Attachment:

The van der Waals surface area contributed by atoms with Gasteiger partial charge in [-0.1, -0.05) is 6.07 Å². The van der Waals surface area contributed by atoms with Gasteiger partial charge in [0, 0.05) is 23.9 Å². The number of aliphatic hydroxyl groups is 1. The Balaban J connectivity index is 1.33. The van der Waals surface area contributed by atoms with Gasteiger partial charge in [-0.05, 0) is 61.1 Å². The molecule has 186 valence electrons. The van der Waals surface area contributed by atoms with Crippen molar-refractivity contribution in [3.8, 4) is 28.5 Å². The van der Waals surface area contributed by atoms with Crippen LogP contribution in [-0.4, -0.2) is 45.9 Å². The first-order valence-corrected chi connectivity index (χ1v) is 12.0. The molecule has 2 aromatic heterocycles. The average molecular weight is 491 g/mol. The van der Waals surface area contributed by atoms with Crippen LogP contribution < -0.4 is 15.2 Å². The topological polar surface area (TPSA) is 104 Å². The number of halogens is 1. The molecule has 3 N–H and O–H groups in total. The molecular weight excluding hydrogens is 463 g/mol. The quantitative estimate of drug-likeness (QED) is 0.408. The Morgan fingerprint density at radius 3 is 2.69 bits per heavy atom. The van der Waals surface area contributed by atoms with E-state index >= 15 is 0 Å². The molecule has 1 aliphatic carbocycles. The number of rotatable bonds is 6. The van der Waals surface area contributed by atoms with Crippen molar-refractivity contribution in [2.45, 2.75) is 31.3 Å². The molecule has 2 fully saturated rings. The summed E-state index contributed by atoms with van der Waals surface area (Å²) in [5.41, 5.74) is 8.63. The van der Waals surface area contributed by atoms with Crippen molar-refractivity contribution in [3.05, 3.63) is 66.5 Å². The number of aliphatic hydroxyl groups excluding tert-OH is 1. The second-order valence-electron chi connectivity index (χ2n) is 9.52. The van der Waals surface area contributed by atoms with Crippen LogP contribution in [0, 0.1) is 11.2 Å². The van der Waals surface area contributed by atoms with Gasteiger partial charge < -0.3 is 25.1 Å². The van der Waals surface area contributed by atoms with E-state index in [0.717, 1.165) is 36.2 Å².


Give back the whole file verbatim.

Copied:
The van der Waals surface area contributed by atoms with Gasteiger partial charge in [-0.1, -0.05) is 6.07 Å². The van der Waals surface area contributed by atoms with Gasteiger partial charge in [0, 0.05) is 23.9 Å². The number of aliphatic hydroxyl groups is 1. The Balaban J connectivity index is 1.33. The van der Waals surface area contributed by atoms with Gasteiger partial charge in [-0.05, 0) is 61.1 Å². The molecule has 186 valence electrons. The van der Waals surface area contributed by atoms with Crippen molar-refractivity contribution in [3.8, 4) is 28.5 Å². The van der Waals surface area contributed by atoms with Crippen LogP contribution in [-0.4, -0.2) is 45.9 Å². The first-order valence-corrected chi connectivity index (χ1v) is 12.0. The molecule has 2 aromatic heterocycles. The average molecular weight is 491 g/mol. The van der Waals surface area contributed by atoms with Crippen LogP contribution < -0.4 is 15.2 Å². The topological polar surface area (TPSA) is 104 Å². The number of halogens is 1. The molecule has 3 N–H and O–H groups in total. The molecular weight excluding hydrogens is 463 g/mol. The quantitative estimate of drug-likeness (QED) is 0.408. The Morgan fingerprint density at radius 3 is 2.69 bits per heavy atom. The van der Waals surface area contributed by atoms with E-state index >= 15 is 0 Å². The molecule has 1 aliphatic carbocycles. The number of rotatable bonds is 6. The van der Waals surface area contributed by atoms with Crippen molar-refractivity contribution in [2.45, 2.75) is 31.3 Å². The molecule has 2 fully saturated rings. The summed E-state index contributed by atoms with van der Waals surface area (Å²) in [5.41, 5.74) is 8.63. The van der Waals surface area contributed by atoms with Crippen molar-refractivity contribution in [3.05, 3.63) is 66.5 Å². The number of aliphatic hydroxyl groups excluding tert-OH is 1. The second-order valence-electron chi connectivity index (χ2n) is 9.52. The van der Waals surface area contributed by atoms with Crippen LogP contribution in [0, 0.1) is 11.2 Å². The van der Waals surface area contributed by atoms with Gasteiger partial charge < -0.3 is 25.1 Å². The van der Waals surface area contributed by atoms with E-state index in [0.717, 1.165) is 36.2 Å².